But then again, I wouldn’t know. I just know it was really great food with some really great people. Sunday night my father attempted (and succeeded at) Julia Child’s recipe on Coq au Vin. We didn’t have an old rooster as some of the old French recipes might call for, but it was still on point. I was a little late for dinner because of work, but don’t you know I made up for it by bringing the wine!
“Les Dames de Huguettes” Bourgogne – 2009 (Hautes Cotes de Nuits) Domaine Mongeard – Mugneret
This wine gets a little bit of shtick online, but I thought it was really nice. Red Burgundys are really great and I certainly don’t drink them enough. Well, they are usually Pinot Noir, so I drink plenty of those, but not many from France. They are seen as too light, not having enough fruit, not having enough tannin or not having enough structure in general. Sometimes, if it quacks like a duck…. They aren’t trying to be anything else. I take Burgundys for what they are – elegant. I got this one at the Wine Merchant in Cary.
With this one in particular, the nose smelled like a dark red, full of dark fruits. There was no astringent smell at all, only freshness. The color was amazingly bright ruby red and on the palate bright fruit of cherry to match its color. The wine was soft, but with the exact flavor that I wanted with the meal (My dad had already told me he would be using an Oregon Pinot Noir in the Coq au vin). I knew I needed something to match. Though they are completely different styles of Pinot Noir, it worked because the sauce was light enough to hang on with the French Burgundy. The smells and tastes lingered together and didn’t overpower one another.
The Coq au vin came out beautifully, even though it had to be reheated! The chicken was tender, the onions were cooked perfectly and the mushrooms full of richness. And the sauce! Light carmel colored liquid gold – I love that the sauce wasn’t too rich or too overbearing like gravy can sometimes be. It dripped with lusciousness without causing that over-full feeling and soaked the rice under the chicken nicely. Add bread and butter and I couldn’t help but to eat as slowly as possible to savour every bite. It’s fun how some of these French recipes become an accomplishment, you have to try them out!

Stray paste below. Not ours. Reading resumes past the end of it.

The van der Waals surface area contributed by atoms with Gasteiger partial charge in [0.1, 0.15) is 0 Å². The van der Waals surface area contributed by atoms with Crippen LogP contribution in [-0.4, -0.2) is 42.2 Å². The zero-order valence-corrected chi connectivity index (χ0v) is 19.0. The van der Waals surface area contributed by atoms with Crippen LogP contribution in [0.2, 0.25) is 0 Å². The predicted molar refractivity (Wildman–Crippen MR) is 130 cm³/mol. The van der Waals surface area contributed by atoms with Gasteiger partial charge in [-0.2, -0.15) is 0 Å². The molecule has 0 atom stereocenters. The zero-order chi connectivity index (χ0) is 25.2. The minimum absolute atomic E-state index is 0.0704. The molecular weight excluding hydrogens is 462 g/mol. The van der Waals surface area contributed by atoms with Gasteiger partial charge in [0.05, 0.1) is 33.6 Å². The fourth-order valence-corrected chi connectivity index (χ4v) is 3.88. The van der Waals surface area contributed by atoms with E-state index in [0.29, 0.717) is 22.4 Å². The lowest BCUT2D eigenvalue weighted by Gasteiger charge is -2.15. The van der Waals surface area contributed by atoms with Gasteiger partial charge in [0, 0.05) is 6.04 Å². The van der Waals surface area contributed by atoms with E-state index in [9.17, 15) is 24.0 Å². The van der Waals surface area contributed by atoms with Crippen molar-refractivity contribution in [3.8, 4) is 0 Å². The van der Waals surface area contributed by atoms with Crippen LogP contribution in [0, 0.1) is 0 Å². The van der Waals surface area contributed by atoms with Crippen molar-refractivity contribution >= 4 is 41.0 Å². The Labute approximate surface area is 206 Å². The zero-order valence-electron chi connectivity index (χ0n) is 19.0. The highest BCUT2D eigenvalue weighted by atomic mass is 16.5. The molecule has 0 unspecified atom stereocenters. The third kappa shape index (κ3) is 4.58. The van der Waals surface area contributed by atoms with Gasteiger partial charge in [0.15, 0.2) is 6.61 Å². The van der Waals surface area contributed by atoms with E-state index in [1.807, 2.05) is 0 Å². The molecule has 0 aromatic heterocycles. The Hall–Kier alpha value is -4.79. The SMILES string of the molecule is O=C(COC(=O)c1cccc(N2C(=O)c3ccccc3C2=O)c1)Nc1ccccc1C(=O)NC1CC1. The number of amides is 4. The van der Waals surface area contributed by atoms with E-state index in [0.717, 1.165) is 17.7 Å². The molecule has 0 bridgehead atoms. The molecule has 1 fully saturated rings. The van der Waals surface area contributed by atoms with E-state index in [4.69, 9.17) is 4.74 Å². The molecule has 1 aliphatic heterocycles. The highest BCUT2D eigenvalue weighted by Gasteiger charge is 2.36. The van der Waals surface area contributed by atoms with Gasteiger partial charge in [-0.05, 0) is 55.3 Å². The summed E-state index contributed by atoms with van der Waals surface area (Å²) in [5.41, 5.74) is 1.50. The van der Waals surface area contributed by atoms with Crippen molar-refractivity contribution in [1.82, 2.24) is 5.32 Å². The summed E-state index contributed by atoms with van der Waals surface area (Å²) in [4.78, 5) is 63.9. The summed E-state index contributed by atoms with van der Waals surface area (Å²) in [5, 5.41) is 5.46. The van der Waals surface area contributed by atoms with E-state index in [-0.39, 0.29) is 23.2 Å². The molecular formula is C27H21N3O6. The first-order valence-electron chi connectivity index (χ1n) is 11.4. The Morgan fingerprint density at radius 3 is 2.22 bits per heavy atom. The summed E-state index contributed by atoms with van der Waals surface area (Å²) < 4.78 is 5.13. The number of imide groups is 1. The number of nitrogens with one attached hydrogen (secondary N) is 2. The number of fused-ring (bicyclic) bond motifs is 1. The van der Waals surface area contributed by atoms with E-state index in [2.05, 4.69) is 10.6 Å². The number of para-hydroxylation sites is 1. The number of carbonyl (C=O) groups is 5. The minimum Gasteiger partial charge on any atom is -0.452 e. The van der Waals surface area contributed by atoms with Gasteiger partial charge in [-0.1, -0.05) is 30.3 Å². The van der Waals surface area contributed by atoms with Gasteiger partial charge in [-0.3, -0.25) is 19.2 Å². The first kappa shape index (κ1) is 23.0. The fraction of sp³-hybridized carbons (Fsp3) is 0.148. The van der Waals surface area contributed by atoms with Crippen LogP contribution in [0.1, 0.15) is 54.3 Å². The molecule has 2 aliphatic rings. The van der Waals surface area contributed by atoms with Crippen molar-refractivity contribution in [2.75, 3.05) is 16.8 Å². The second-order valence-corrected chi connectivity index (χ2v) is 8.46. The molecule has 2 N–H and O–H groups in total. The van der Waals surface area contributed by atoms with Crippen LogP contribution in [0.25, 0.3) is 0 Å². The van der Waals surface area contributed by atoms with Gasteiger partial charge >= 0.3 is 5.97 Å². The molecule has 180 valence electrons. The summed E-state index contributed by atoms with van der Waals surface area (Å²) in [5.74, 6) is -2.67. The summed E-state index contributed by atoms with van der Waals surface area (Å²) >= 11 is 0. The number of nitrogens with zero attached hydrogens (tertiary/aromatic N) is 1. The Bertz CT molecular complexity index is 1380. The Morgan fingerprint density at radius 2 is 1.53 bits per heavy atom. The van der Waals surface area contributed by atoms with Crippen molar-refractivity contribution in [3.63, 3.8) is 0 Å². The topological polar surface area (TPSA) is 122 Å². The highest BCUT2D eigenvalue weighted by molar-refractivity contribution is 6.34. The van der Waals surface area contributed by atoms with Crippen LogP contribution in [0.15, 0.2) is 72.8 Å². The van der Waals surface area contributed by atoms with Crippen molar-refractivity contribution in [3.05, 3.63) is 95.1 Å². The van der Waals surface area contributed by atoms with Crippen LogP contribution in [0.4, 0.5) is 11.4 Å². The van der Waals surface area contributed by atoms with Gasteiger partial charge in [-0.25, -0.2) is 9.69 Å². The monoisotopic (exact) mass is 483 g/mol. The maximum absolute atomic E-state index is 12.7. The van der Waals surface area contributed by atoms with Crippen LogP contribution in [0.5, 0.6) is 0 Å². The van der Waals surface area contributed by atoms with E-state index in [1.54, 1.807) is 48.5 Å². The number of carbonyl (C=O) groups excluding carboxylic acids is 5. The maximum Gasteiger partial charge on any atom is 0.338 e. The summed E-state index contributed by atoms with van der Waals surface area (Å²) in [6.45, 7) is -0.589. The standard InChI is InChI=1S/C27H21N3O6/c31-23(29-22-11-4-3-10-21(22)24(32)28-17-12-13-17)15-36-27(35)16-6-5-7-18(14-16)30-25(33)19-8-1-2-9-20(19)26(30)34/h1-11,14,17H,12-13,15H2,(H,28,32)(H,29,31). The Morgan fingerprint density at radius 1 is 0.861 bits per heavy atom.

It’s at these times that we feel like we can really go travel anywhere. Sure, we weren’t in France, but we were acting French. French peasant food with array of fresh breads, cheese and salads, beautiful red Burgundy and a table of friends. At once, we are transported to a new culture and loving every minute of it.
A bien tôt! Salut!
For the first time in my life, I actually had a valentine this Valentine’s Day! Whoohoo! To celebrate such an occasion I decided upon making one of me and my valentine’s favorite dish, seafood chowder.
Last July when I had visited before we headed off to county Clare to see the cliffs of Moher. On our way back we stopped at a small pub near Connemara, though it was cold and spitting rain all day, we were warmed by the best bowl of seafood chowder I had ever tasted with of course delicious Irish brown bread and butter on the side. (It was also my first bowl of seafood chowder 🙂 ) The pub was packed and we found it hard to find a couple seats. I saw a couple sitting at a table with 2 seats on the other side. We made friends and sat with them, discussing their travels and our travels and loving a moment that would never come our way again. We left full, warm and happy.
Last night I tried to remake this seafood chowder, used the recipe and paired it with the wine below. It wasn’t even close to being as amazing as that first bowl, but it was rich, the fish tender and the meaning the same.